Adwatch: McCain ad blames Obama for gas price hike

July 21, 2008 7:15:46 PM PDT
TITLE: "Pump."

LENGTH: 30 seconds

AIRING: National cable and Colorado, Iowa, Michigan, Missouri, Nevada, New Hampshire, New Mexico, Ohio, Pennsylvania, Northern Virginia and Wisconsin.

SCRIPT: Announcer: "Gas prices ? $4, $5, no end in sight, because some in Washington are still saying no to drilling in America. No to independence from foreign oil. Who can you thank for rising prices at the pump?"

Crowd chanting: "Obama, Obama, Obama!"

Announcer: "One man knows we must now drill more in America and rescue our family budgets. Don't hope for more energy, vote for it. McCain."

McCain: "I'm John McCain and I approve this message."

KEY IMAGES: A lonely gas pump with heat waves rising around it. A pump's price readout rolls over to $5. At first indiscernible, background chanting grows louder. A smiling Obama appears on the screen with a pump rising over his right shoulder. It is now clear that the chants are a pro-Obama crowd: "Obama, Obama, Obama!" The screen goes dark. A clip appears of McCain speaking to a crowd, replaced by a still shot of McCain against a blue backdrop.

ANALYSIS: This ad is the latest tit-for-tat commercial over energy in the presidential campaign. Earlier this month, an Obama ad accused McCain of being "part of the problem" of high gas prices. This one flat out blames Obama.

The main premise of McCain's ad ? that opposition to drilling is responsible for high gas prices ? is an assertion that has been disputed even by McCain allies. There is a strong case that proponents make for additional drilling, but few will argue that it would alleviate this summer's prices at the pump.

President Bush this month called on Congress to lift a moratorium that has blocked energy development over 80 percent of the country's coastal waters and to allow drilling in an Alaska wildlife refuge. But Bush has said that these steps "will take years to have their full impact" on energy costs. California Gov. Arnold Schwarzenegger, a McCain backer, opposes lifting the ban on new oil drilling on the continental shelf and has said the moratorium is not responsible for rising prices.

Randall Luthi, who heads the Interior Department's Minerals Management Service that operates the federal offshore energy leasing program, told The Associated Press this month that even if leases became available now, "It will be 5 to 10 years or longer for actual production."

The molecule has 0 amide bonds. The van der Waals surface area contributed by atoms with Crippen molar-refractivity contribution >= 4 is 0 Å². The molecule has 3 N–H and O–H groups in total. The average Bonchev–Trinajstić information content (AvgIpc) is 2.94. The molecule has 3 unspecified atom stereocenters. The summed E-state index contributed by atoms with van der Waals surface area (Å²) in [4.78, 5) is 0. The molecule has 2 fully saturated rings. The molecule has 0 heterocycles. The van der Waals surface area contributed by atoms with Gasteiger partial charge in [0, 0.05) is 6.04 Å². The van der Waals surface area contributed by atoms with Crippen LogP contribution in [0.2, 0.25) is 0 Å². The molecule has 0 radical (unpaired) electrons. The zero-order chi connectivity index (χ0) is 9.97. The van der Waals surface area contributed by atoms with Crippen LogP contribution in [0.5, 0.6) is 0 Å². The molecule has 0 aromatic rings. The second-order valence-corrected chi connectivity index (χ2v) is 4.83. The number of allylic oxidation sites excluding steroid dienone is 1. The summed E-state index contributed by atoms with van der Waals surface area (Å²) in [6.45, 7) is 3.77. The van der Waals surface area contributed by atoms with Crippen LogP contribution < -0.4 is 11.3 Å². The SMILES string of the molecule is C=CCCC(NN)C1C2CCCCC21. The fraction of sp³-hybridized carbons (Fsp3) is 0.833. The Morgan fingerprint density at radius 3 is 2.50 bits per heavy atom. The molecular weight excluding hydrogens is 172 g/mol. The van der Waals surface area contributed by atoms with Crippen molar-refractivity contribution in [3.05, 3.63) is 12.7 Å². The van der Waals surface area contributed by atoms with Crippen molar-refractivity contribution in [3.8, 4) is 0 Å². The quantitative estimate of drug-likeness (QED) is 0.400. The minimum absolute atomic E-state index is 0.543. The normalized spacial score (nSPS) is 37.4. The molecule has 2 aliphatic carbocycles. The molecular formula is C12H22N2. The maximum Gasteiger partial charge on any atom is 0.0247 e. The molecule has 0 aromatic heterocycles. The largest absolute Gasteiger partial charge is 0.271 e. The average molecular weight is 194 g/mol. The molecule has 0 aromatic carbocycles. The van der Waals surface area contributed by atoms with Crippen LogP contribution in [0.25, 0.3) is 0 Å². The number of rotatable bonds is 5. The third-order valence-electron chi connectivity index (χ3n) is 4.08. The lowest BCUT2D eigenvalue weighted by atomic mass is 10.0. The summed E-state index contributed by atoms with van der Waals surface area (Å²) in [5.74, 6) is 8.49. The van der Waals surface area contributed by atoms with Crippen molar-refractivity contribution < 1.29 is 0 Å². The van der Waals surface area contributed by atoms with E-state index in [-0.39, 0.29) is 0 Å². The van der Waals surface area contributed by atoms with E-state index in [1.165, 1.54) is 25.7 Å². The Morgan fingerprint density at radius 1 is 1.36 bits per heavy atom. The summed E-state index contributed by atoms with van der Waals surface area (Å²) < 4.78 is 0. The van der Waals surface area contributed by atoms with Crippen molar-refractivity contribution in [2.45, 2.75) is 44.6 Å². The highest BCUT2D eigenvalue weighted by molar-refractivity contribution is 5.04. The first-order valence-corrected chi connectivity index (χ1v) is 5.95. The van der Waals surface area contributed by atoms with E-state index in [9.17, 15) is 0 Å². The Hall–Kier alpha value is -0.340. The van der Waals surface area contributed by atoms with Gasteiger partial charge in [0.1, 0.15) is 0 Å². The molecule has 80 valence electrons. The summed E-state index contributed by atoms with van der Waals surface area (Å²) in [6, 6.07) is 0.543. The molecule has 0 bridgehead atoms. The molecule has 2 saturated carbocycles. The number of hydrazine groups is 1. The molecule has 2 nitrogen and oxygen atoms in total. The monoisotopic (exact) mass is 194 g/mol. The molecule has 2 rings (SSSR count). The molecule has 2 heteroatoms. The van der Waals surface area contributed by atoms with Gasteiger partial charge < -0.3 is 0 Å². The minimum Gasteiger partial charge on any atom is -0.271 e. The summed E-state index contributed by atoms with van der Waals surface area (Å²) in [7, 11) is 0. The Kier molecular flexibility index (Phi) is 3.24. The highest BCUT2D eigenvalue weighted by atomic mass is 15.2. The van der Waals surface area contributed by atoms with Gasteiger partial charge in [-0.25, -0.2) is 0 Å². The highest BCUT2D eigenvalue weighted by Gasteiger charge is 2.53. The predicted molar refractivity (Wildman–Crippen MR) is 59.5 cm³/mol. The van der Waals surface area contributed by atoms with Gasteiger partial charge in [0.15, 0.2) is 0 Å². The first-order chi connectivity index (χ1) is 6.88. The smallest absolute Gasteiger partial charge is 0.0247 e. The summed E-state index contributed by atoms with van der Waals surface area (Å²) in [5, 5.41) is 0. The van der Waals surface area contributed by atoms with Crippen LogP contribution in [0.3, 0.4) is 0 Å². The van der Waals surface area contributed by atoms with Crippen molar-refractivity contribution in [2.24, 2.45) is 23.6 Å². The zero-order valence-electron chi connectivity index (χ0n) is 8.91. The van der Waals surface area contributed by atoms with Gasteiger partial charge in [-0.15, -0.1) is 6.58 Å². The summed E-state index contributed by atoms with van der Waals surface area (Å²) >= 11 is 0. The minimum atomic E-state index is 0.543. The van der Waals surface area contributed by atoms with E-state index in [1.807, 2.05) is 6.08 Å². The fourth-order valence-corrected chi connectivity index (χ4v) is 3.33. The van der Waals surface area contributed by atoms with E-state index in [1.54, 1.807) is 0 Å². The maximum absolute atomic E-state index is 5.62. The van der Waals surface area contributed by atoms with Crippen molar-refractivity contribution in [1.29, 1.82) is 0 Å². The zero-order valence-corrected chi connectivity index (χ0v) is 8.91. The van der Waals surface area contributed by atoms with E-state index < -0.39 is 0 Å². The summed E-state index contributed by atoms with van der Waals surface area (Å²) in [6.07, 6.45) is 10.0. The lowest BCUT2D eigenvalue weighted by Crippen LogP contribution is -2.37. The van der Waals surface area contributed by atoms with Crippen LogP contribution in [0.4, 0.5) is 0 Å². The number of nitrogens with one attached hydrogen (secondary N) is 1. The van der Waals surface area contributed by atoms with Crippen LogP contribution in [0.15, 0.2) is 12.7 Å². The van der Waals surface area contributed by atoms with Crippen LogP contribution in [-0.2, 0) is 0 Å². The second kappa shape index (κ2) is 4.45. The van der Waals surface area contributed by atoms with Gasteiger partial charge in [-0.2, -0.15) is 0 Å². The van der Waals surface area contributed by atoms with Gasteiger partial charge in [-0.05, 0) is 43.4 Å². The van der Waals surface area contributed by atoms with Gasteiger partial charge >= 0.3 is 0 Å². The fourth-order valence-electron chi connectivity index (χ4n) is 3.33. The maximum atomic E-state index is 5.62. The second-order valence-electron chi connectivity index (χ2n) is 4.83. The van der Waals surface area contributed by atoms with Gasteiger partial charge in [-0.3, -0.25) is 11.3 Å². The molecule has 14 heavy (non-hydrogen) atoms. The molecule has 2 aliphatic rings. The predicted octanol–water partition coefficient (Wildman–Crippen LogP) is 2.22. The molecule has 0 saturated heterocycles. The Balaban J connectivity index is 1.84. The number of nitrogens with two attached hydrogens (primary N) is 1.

It is true that Obama opposes lifting the moratorium on offshore oil drilling and has opposed drilling in the Arctic National Wildlife Refuge, a step Bush and many Republicans support.

The ad is silent on McCain's own record. McCain, too, opposes drilling in the Alaska refuge and during his 2000 presidential run opposed lifting the offshore drilling moratorium as well.

But gas prices are proving to be a combustible political issue.

A poll by the Pew Research Center in late June showed that nearly one of every two Americans now rate energy exploration, drilling and building new power plants as the top priority ? all of them stands embraced by McCain. Only 35 percent gave those steps top priority five months ago.

At the same time, nine in 10 people in a USA Today-Gallup Poll last month said energy, including gas prices, would be very or extremely important in deciding their presidential vote in November. Those surveyed considered Obama better than McCain on energy issues by 19 percentage points.

Since last month, McCain and the Republican Party have run three ads promoting McCain on energy; two of them criticize Obama.

In a response to the ad, Obama spokesman Tommy Vietor said: "Barack Obama has fought for energy independence in the Senate and has a plan to invest $150 billion in renewable sources of energy that will create five million new jobs and provide struggling families with an immediate energy rebate and a $1,000 middle-class tax cut."


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